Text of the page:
Winner, Plants and Fungi
With every gust of wind, showers of pollen were released, lit up by the winter sunshine. The hazel tree was near Valter’s home in northern Italy, and to create the dark background, he positioned himself to backlight the flowers. Hazel has both male and female flowers on the same tree, though the pollen must be transferred between trees for fertilization. Each catkin comprises an average of 240 male flowers, while the female flower is a small bud-like structure with a red-tufted stigma. The pollen-producing catkins open early in the year, before the leaves are out, and release huge amounts of pollen to be carried away by the wind. And now recent research suggests that bees may also play a role. The catkins are an important source of pollen for early bees and have a bee‑friendly structure, while the red colour of the female flowers may entice insects to land on them. ‘The hardest part was capturing the female flowers motionless while the catkins were moving,’ explains Valter. ‘I searched for flowers on a short branch that was more stable.’ Using a long exposure to capture the pollen’s flight and a reflector to highlight the catkins, he took many pictures before the wind finally delivered the composition he had in mind.
Nikon D4 + 200mm f4 lens; 1/80 sec at f10; ISO 200; remote shutter release; Gitzo tripod + Benro head; reflector
The alley cat
Nayan Khanolkar, INDIA
At night, in the Aarey Milk Colony in a suburb of Mumbai bordering Sanjay Gandhi National Park, leopards slip ghost-like through the maze of alleys, looking for food (especially stray dogs). The Warli people living in the area respect the big cats. Despite close encounters and occasional attacks (a particular spate coinciding with the relocation of leopards from other areas into the park), the cats are an accepted part of their lives and their culture, seen in the traditional paintings that decorate the walls of their homes. The leopard is not only the most versatile of the world’s big cats but possibly the most persecuted. With growing human-leopard conflicts elsewhere grabbing the headlines, Nayan was determined to use his pictures to show how things can be different with tolerance and planning. Once he had convinced the Warli people of his plan, they supplied him with valuable information, as well as keeping an eye on his equipment. Positioning his flashes to mimic the alley’s usual lighting and his camera so that a passing cat would not dominate the frame, he finally – after four months – got the shot he wanted. With a fleeting look of enquiry in the direction of the camera click, a leopard went about its business alongside people’s homes. Nayan hopes that those living in Mumbai’s new high-rise developments now impinging on the park will learn from the Warli how to co‑exist with the original inhabitants of the land.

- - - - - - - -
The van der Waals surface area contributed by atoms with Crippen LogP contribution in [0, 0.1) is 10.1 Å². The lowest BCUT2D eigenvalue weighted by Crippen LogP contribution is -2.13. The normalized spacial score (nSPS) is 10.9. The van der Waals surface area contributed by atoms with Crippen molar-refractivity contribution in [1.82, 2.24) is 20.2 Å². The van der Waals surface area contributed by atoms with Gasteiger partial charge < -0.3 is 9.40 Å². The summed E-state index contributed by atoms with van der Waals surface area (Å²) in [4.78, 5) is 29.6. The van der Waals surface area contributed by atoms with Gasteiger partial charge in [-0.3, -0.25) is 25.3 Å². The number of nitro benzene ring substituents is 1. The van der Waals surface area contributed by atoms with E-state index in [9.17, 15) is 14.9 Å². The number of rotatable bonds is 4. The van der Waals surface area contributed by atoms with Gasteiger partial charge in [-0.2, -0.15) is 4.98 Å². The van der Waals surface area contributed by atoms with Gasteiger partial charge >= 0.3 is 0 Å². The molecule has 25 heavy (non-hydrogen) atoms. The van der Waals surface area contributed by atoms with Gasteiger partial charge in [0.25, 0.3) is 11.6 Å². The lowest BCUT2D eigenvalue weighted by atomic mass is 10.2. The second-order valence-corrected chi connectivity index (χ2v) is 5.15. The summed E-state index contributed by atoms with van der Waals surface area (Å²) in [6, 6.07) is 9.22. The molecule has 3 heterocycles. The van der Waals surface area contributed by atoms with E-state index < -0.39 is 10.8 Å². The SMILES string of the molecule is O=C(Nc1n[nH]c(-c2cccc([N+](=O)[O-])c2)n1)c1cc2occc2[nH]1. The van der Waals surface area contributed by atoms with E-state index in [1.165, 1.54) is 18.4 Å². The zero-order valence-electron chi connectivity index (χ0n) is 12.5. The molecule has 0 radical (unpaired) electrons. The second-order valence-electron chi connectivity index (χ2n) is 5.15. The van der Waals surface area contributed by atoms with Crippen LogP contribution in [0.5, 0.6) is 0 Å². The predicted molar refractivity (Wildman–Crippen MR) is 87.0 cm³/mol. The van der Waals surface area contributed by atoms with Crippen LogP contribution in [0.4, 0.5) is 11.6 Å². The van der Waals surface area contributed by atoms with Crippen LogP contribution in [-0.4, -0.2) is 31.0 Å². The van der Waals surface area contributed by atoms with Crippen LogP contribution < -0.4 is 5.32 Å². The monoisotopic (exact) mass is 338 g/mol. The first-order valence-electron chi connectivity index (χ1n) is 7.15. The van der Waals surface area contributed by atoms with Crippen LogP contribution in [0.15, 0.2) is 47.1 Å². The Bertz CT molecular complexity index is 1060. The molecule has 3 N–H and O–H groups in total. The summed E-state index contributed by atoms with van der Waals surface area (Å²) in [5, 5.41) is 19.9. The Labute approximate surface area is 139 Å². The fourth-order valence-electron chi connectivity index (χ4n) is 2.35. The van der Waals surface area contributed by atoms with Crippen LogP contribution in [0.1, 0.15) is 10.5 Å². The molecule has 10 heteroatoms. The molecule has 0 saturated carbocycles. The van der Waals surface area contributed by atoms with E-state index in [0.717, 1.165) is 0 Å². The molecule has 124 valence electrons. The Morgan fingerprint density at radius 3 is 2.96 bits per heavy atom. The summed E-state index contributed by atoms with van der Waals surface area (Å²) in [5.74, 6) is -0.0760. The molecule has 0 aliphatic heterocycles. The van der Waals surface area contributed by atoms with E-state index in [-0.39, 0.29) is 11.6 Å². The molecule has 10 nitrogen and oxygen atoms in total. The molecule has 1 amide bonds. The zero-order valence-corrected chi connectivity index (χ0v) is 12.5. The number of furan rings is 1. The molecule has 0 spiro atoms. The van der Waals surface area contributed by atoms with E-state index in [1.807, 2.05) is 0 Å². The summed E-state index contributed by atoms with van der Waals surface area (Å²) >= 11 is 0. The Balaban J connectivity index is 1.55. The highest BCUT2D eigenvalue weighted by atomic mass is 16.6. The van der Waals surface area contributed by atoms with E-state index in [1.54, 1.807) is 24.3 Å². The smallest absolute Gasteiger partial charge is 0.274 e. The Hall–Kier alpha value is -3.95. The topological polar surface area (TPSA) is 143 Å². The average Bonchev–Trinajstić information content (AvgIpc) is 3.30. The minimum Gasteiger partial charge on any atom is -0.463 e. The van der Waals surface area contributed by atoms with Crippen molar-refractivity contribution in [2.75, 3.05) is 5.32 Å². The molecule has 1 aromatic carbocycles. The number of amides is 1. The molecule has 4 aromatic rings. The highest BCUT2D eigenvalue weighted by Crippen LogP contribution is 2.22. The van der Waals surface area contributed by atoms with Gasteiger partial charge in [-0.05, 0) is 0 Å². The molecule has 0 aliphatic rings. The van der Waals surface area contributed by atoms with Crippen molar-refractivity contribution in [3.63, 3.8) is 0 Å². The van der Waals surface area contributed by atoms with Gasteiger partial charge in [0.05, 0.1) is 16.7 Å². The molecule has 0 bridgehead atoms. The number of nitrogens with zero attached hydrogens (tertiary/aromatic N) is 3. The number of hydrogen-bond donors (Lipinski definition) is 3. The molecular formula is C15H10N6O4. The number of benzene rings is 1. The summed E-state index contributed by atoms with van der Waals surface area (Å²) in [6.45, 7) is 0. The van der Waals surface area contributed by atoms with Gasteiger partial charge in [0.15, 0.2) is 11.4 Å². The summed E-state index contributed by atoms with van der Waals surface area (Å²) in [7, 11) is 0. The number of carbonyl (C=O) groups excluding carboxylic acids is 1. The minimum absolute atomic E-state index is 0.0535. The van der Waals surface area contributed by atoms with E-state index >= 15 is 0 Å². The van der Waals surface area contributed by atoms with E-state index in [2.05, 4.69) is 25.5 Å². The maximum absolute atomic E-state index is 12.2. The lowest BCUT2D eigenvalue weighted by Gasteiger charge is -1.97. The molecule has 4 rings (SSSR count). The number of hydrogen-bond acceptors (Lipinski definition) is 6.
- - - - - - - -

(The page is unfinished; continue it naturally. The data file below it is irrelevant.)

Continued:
Nikon D7000 + 18–105mm f3.5–5.6 lens at 21mm; 1/20 sec at f7.1; three Nikon flashes; Trailmaster infrared triggers; custom-made housing.
Lance van de Vyver, New Zealand/SOUTH AFRICA
Finalist, Black & White